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About Cory Wilkerson

Cory is a Free Lance Arts Education Consultant working with Arts Ed 2.0 and Project Manager for State Education Agency Directors of Arts Education.
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4 Responses to iPad Challenges

  1. John Pfeiffer says:

    My ‘Tech Director’ is focused on one thing: maintaining the integrity of the systems for which he has responsibility. He never allows a teacher’s “personal equipment” like an iPad, to access the school’s internet service. I pay for ATT 3G access myself, in order to download apps and materials used in speech and language therapy. (I bought and paid for the iPad myself, and unlimited internet access costs me $30 a month.) Negotiate with a Tech Director? Probably impossible, at least in my experience. My problems will begin when someone leaks the news that I am using equipment and downloading materials over which the powers that are, have no control! Every time we access the internet on the school’s network it is monitored, and if a website is unfamliar, a ‘no-no’ pop-up appears! As for my iPad I don’t know how I ever lived without it, either at home or in the classroom.

    • Hi John,

      I understand your thinking – I used to work in a very closed type of environment such as yours. With this project I’ve learned that leadership and change comes both at my own administrative level and with the teachers who are part of the project. On a regular basis I talk with superintendents, curriculum coordinators and tech directors about our project – the technologies, and what the teachers are learning and achieving. Slowly but surely things are changing – we have teachers who are being not only allowed to use the technologies we’ve given them, but offered a chance to lead, and being given newer and better equipment by the district. While change may never come globally in the 21 districts we serve, the example that may of our folks are setting has the potential to transform them all!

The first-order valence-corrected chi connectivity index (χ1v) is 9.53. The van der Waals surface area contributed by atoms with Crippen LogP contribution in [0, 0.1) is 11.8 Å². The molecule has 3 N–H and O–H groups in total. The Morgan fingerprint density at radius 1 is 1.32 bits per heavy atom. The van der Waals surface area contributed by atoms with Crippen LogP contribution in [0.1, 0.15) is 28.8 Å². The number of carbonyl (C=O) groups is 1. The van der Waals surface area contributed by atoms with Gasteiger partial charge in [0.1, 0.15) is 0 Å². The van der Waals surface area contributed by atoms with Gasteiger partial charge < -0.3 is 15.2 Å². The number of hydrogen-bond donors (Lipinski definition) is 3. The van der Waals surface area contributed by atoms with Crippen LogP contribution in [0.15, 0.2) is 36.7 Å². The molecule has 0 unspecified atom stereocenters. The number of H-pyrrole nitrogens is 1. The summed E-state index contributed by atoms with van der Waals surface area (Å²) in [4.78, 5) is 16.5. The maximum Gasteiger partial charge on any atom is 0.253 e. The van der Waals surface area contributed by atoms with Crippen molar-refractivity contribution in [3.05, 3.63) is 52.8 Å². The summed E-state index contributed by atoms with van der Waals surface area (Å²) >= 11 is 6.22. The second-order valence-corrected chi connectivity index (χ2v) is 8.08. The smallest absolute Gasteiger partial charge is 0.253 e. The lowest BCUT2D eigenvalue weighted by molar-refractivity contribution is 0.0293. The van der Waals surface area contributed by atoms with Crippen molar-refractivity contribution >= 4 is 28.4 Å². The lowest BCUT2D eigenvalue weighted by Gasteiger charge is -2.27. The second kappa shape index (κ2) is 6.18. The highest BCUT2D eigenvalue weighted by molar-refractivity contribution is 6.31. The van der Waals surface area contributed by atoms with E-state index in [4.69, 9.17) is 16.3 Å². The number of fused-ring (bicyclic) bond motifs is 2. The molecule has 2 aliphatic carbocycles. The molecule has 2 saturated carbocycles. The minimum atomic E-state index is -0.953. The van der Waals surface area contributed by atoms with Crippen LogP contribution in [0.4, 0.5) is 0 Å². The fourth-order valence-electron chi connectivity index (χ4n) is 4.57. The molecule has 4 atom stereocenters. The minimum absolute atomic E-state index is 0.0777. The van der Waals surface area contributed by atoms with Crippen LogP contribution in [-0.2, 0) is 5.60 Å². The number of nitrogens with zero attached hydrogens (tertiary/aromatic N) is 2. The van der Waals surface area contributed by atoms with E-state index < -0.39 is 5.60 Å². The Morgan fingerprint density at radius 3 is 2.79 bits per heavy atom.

2. Cory Wilkerson says:

    I would love to know how you are using your iPad. What aps you find most useful, etc. Thanks for any information you would feel able to provide and good luck!

    New technology means new ways to deal with questions of security and for many of our schools it is a huge burden on the tech directors to try to cope with the changing landscape, and I am not certain our tech directors are often supported. My heart goes out to both of you.

  3. Lorraine Kelly says:

    I was able to download a copy of a movie version of this year’s musical. Now during rehearsals, we can access it easily for character annalysis, dance move ideas and set ideas.
    I love posting what happened in history today, related to class discussions.
    Obvious use for reward time, but they learn from these apps!